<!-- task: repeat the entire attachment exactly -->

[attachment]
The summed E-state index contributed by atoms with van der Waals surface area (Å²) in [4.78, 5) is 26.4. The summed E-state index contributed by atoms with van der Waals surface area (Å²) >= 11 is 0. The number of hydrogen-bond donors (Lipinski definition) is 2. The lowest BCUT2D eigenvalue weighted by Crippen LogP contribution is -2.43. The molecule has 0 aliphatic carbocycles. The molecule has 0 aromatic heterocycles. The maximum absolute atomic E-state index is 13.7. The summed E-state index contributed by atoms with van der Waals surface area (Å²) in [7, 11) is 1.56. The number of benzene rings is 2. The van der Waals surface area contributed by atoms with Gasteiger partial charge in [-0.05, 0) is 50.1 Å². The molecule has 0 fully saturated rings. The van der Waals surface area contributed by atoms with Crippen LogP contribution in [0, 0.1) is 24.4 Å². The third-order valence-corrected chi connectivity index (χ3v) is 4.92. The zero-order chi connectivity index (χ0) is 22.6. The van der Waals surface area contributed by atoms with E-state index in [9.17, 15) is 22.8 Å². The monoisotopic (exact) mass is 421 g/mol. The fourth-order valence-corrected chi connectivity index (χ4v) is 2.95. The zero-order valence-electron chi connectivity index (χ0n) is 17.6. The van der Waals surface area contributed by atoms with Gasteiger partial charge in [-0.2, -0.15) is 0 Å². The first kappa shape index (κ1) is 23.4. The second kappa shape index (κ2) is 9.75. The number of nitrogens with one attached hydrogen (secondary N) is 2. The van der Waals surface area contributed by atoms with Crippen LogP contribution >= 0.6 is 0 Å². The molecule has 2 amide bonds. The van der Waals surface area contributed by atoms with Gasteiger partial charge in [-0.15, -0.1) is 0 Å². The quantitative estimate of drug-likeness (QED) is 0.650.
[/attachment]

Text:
The summed E-state index contributed by atoms with van der Waals surface area (Å²) in [4.78, 5) is 26.4. The summed E-state index contributed by atoms with van der Waals surface area (Å²) >= 11 is 0. The number of hydrogen-bond donors (Lipinski definition) is 2. The lowest BCUT2D eigenvalue weighted by Crippen LogP contribution is -2.43. The molecule has 0 aliphatic carbocycles. The molecule has 0 aromatic heterocycles. The maximum absolute atomic E-state index is 13.7. The summed E-state index contributed by atoms with van der Waals surface area (Å²) in [7, 11) is 1.56. The number of benzene rings is 2. The van der Waals surface area contributed by atoms with Gasteiger partial charge in [-0.05, 0) is 50.1 Å². The molecule has 0 fully saturated rings. The van der Waals surface area contributed by atoms with Crippen LogP contribution in [0, 0.1) is 24.4 Å². The third-order valence-corrected chi connectivity index (χ3v) is 4.92. The zero-order chi connectivity index (χ0) is 22.6. The van der Waals surface area contributed by atoms with E-state index in [9.17, 15) is 22.8 Å². The monoisotopic (exact) mass is 421 g/mol. The fourth-order valence-corrected chi connectivity index (χ4v) is 2.95. The zero-order valence-electron chi connectivity index (χ0n) is 17.6. The van der Waals surface area contributed by atoms with Gasteiger partial charge in [-0.2, -0.15) is 0 Å². The first kappa shape index (κ1) is 23.4. The second kappa shape index (κ2) is 9.75. The number of nitrogens with one attached hydrogen (secondary N) is 2. The van der Waals surface area contributed by atoms with Crippen LogP contribution >= 0.6 is 0 Å². The molecule has 2 amide bonds. The van der Waals surface area contributed by atoms with Gasteiger partial charge in [-0.15, -0.1) is 0 Å². The quantitative estimate of drug-likeness (QED) is 0.650.